A drive through Govan, 14 years after the manufacturing hating Tories were driven from power (to be replaced by the genetically corrupted New Labour Party), the scars are all too clear to see. In the afternoon on any given week day, young men and women can be seen ducking and diving their way through survival. Govan is a place devoid of work, and today's teenagers and twenty-something's are two or three generations down the line in a world of survival in a community without work. Govan was once a proud, thriving community where families were raised on incomes from the Shipyards of the Clyde and where young people followed in their parent's footsteps into apprenticeships and lifelong work.
Young people in Govan are some of the cleverest I have ever met. This is not shown in school results - but in survival skills. When I worked there nearly ten years ago, one of six year old girl I knew, who lived with her drug addict mother and older brother, used to manage to get herself and her brother to the school breakfast club every morning. This was in despite of the fact her mother may at times have been completely out of it for days. What middle-class child of six walks to school, never mind gets themselves ready and in school for 8am?
The shame of the present Government is that the programmes that were making a difference to this young girl and her family are being eroded or stopped. Breakfast clubs are no longer free and the universal free school meals (probably the only hot, nutritious meal she and her brother got in a week) have been stopped. I have many stories of young people "pulling themselves up by their bootstraps" despite the decimation the right wing Tories and their off-spring, Neo-Liberal New Labour have meted out upon their communities.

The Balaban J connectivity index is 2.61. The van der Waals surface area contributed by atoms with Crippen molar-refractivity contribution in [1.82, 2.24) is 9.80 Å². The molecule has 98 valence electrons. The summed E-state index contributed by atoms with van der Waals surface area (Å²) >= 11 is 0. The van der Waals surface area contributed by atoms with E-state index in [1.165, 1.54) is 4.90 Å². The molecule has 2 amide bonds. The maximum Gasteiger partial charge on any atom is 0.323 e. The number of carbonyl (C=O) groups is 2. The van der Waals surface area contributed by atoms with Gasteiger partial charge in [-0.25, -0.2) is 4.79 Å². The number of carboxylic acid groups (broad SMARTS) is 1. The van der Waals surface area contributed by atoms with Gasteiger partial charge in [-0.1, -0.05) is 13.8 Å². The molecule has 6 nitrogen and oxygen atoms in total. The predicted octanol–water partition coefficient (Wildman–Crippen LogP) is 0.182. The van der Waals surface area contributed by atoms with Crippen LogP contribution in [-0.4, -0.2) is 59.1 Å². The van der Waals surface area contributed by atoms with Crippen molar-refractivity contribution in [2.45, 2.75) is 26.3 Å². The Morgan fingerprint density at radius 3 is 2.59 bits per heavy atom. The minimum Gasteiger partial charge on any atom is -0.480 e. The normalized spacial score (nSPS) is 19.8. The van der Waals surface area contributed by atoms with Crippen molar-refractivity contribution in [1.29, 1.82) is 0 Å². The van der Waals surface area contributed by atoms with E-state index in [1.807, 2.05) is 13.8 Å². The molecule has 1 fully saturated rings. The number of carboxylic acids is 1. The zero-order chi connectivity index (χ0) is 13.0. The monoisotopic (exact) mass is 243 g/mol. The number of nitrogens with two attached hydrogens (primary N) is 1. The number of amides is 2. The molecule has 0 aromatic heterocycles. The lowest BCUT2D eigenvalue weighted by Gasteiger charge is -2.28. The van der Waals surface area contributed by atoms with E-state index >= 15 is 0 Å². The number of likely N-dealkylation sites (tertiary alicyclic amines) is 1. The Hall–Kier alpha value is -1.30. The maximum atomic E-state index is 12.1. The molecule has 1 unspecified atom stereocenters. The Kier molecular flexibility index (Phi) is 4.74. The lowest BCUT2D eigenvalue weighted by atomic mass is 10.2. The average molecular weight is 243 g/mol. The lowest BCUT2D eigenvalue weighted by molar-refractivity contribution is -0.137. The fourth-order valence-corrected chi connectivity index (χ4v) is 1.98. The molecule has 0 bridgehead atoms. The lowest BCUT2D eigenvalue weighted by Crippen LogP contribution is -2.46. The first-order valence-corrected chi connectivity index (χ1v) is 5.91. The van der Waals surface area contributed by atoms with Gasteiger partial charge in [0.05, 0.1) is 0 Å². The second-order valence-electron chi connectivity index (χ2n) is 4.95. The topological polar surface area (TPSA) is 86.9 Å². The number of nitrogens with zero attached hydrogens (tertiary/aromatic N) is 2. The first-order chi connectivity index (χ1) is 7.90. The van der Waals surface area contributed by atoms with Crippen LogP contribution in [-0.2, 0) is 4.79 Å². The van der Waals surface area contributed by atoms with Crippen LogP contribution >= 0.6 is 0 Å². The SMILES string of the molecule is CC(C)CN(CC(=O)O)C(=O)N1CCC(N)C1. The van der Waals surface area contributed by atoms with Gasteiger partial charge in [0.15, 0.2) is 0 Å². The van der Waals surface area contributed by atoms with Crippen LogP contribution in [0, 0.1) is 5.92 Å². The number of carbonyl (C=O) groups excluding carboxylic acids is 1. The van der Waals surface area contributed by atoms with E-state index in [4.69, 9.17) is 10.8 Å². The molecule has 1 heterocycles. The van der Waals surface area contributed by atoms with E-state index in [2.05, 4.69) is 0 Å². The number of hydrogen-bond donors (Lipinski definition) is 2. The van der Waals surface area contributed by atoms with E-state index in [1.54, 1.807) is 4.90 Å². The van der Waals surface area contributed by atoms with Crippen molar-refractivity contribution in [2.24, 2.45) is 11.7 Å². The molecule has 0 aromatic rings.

Back to the Southern General. As I waited for a doctor to see me, two guys dressed in the colours of one of Glasgow's teams that have, let's say, "problems with Irish sectarianism" and smelling as if they had been on the Chablis until the early hours of the morning, sat down beside me. One of them had what looked like a white sock, soaked in blood, wrapped around his hand. Their accents were pure mad Weegie. The derisive word for working class, young, poor and casually dressed in Scotland is Ned - a title not unlike "Chav" or "Poor white trash" or "trailer park," all terms used to denigrate the poor. Most Glaswegians are proud "Weegies."